Our list of favorite Berlin cheap eats under €5 is easy on your budget and includes high-quality, flavorful and hearty meals. These include Middle Eastern, Turkish, German, Italian and Asian dishes from a variety of different neighborhoods. So as you explore where to eat in Berlin, you get a sense of the city’s diversity in addition to getting to know the local food scene.
During our time in Berlin we’ve lived in Kreuzberg and in Neukölln neighborhoods, smack in middle of what our visiting friends deemed “little Turkey.” Food was fresh, accessible, brimming with flavor and typically served by folks who took pride in their cuisine, interest in us as human beings, and great pleasure in serving up an experience.
For more of our Berlin foodie recommendations check out our favorite neighborhood meals under €10.
Update August 2020: This article was first published in October 2010 and republished in August 2020 with updates to restaurants, dishes and prices.
Our Favorite 10 Cheap Eats in Berlin
1. Azzam Restaurant: Delicious Middle Eastern Food
We discovered this simple self-service Labanese-style (although owned by a Palestinian) restaurant by riding our bikes past it repeatedly and noticing it was always full of people, no matter what time of day. We thought: there must be good reason for those crowds. There was.
Azzam quickly became a favorite eating spot of ours in Berlin, one that we love taking friends to and sharing a bunch of different dishes together so we can all enjoy different tastes. Everyone always comes away with some variation of: “that food was delicious, and I can’t believe how inexpensive it was.” No doubt some of the highest quality food for the money in the city. Two people can easily stuff themselves with delicious treats for under €5.
What to eat: The falafel and halloumi cheese plate (around €4.50) is a classic that everyone loves (we think Azzam has some of the best falafel in the city). Musabaha (an addictive warm whole chickpea dip) or hummus bowl for around €4. Manakeesh flatbread covered in za’atar (a spice blend including thyme and sesame seeds) or cheese with a subtle fragrance of nutmeg. Fatteh is the ultimate comfort food at around €4.50. Everything comes with a boat of fresh vegetables, olives, and herbs plus a bag of pita bread.
Azzam can get busy around meal times so consider visiting during an off-time or if you come during prime hours just enjoy the buzz of the place and a cup of tea for free from their samovar.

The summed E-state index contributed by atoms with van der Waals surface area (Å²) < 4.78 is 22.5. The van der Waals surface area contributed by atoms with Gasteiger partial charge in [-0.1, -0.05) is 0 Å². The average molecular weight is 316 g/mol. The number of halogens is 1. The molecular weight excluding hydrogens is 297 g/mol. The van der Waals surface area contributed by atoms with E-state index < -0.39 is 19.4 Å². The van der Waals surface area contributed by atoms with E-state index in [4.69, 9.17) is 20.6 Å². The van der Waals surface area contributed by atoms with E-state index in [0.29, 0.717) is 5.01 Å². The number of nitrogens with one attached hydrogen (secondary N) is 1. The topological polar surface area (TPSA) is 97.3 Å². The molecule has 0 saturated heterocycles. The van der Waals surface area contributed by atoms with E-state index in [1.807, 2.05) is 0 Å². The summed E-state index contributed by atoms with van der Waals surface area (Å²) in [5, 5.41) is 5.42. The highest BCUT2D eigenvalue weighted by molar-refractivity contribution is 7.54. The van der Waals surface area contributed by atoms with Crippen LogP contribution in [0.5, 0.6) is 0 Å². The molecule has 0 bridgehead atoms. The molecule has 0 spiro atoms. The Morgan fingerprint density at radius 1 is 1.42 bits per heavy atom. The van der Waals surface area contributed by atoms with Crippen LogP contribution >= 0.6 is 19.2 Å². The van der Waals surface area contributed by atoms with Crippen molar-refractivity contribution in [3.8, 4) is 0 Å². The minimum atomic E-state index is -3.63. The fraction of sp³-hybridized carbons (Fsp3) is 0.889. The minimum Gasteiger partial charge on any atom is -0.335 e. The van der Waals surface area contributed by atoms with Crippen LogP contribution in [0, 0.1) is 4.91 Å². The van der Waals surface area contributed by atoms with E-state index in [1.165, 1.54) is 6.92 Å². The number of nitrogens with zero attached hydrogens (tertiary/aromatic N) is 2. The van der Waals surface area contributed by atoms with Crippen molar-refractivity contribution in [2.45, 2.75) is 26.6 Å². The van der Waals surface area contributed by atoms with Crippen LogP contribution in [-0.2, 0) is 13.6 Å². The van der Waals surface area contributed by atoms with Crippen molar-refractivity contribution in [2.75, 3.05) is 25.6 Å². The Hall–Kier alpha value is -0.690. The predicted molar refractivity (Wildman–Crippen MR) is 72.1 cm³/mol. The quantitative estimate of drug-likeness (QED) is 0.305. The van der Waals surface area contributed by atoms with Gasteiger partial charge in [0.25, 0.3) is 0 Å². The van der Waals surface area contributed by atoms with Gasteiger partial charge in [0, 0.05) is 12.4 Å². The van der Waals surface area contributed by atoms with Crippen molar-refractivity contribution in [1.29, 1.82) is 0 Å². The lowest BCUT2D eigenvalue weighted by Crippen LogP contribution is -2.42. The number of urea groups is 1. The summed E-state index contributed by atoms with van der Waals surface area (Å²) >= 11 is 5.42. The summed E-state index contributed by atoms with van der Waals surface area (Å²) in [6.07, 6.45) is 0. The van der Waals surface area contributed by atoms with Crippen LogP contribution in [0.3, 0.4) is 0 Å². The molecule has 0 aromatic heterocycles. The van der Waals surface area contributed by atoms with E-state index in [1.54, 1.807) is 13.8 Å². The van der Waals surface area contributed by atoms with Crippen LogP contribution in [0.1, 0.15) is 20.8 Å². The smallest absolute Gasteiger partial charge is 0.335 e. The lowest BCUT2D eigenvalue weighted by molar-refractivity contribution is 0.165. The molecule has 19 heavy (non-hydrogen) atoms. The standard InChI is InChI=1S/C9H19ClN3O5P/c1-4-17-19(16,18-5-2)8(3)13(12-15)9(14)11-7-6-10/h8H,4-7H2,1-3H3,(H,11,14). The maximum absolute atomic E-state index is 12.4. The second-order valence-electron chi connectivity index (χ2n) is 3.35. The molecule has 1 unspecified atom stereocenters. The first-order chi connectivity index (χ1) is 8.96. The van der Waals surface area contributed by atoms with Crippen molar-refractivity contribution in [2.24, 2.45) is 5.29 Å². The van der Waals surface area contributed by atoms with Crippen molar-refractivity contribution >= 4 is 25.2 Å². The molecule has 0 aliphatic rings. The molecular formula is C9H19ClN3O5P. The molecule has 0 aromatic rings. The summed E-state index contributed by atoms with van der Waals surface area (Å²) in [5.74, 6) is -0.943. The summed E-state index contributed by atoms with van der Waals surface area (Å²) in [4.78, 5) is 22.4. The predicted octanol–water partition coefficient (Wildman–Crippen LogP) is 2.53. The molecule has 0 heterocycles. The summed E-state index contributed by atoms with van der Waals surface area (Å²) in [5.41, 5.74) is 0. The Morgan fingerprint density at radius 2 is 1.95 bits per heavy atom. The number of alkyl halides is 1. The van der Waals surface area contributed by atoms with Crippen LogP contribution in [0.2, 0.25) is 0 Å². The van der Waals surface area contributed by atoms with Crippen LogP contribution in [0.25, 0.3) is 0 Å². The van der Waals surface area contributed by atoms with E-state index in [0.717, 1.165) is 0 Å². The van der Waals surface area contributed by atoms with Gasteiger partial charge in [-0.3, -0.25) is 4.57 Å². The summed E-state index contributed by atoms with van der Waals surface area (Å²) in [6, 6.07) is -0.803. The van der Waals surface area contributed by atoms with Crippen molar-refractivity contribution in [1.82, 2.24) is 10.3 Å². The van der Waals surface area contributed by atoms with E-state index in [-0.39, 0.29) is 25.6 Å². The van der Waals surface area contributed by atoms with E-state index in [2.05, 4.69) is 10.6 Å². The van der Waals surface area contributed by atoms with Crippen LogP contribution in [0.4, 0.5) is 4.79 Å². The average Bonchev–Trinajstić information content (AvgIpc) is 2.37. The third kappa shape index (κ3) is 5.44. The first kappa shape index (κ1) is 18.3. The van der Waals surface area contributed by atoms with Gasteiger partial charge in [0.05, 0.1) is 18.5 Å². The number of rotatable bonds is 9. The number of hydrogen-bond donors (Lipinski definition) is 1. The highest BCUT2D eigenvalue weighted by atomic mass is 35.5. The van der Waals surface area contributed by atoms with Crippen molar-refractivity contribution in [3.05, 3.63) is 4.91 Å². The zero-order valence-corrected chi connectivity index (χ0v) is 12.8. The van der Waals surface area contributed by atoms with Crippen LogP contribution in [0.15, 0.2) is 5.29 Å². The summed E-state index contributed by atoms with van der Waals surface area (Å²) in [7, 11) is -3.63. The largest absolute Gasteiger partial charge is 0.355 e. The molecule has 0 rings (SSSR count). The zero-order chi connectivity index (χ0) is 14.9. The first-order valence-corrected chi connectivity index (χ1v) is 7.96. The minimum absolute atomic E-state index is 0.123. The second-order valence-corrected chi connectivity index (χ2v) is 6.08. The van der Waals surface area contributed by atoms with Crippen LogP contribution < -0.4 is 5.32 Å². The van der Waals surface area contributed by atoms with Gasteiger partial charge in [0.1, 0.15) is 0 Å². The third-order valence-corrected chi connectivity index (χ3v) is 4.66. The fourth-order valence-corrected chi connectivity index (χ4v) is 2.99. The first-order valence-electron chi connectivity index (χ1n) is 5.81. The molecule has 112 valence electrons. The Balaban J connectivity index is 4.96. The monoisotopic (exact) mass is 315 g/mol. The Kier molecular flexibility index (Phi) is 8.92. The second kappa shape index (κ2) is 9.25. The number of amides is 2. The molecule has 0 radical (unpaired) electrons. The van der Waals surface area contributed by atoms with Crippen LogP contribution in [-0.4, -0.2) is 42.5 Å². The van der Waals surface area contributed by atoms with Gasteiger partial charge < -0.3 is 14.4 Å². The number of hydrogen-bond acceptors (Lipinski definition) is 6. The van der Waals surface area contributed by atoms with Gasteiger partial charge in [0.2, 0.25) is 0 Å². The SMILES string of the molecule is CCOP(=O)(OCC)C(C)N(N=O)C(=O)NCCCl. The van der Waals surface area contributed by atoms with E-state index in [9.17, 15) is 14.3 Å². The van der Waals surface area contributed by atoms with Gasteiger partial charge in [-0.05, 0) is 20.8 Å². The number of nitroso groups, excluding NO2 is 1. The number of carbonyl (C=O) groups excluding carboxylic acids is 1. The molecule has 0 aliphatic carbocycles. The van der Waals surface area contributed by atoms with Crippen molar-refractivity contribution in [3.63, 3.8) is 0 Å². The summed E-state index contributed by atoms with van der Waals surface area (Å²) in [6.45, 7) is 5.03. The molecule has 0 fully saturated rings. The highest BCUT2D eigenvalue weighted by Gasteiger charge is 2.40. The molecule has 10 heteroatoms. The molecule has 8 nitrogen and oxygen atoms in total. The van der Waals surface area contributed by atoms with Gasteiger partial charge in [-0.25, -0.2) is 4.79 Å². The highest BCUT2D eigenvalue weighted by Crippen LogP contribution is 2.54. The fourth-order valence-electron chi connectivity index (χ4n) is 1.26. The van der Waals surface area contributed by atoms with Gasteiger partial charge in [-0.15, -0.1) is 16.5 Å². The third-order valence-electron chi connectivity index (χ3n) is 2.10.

2. Mustafa’s: Gemüse (Vegetable) Kebab
You’ll know you’re close when you spot the long line snaking down the street on Mehringdamm. This is not your typical Berlin kebab. Instead of meat, a spindle of chicken and roasted vegetables is carved up and served with a fabulous mélange of potatoes, sweet potatoes, salad, a feta-type cheese and sauce. If you’re vegetarian, you can also go for the pure veg option. We usually opted for the durum (flat bread) döner with chicken for around €4 which is hearty enough feeds the two of us.
Mustafa is a food stand, meaning that it doesn’t have any seating of its own so you’ll need to grab your kebab and eat it on the street. Given the popularity of Mustafa’s it’s worth planning your visit during off-hours to avoid the long line.
Address: Mustafa’s Gemüse Kebab, Mehringdamm 32 (Kreuzberg)
3. Gel Gör Inegöl Köfteci: Köfte Sandwiches & Turkish Food
Köfte usually means herbed minced lamb meatballs, but Gel Gör does it with a twist by using veal instead. And the result is astronomically good. They charcoal grill the meat just tender; the aroma and taste are both unforgettable. Next up, the bread: perfectly fresh, soft, then (blow my mind) dabbed and toasted on the charcoal grill. The whole thing is topped with salad greens, red onions, arugula (rucola) and mint.
Sauces are also standout: spicy red pepper sauce, garlic yogurt, and a yellow herb sauce. Go for all three. Have them top the whole thing with a dash of sumac and some red pepper flakes (for spice lovers) and your taste buds will go insane.
I’m told the proper way to down a Gel Gör köfte baguette is to drink it with ayran (drinkable Turkish yogurt). However, Gel Gör offers a formidable beer selection featuring prices only a few dimes over prices at a bottle shop.
What to eat: Köfte baguette (3.00€); even bigger köfte spezial (4.50€). Meatatarians take the plunge with the köfte plate.
Address: Gel Gör Inegöl Köfteci, Kottbusser Damm 80 (Neukölln). Open 24 hours.
4. Tadim Lahmacun: Turkish Pizzas and Other Specialties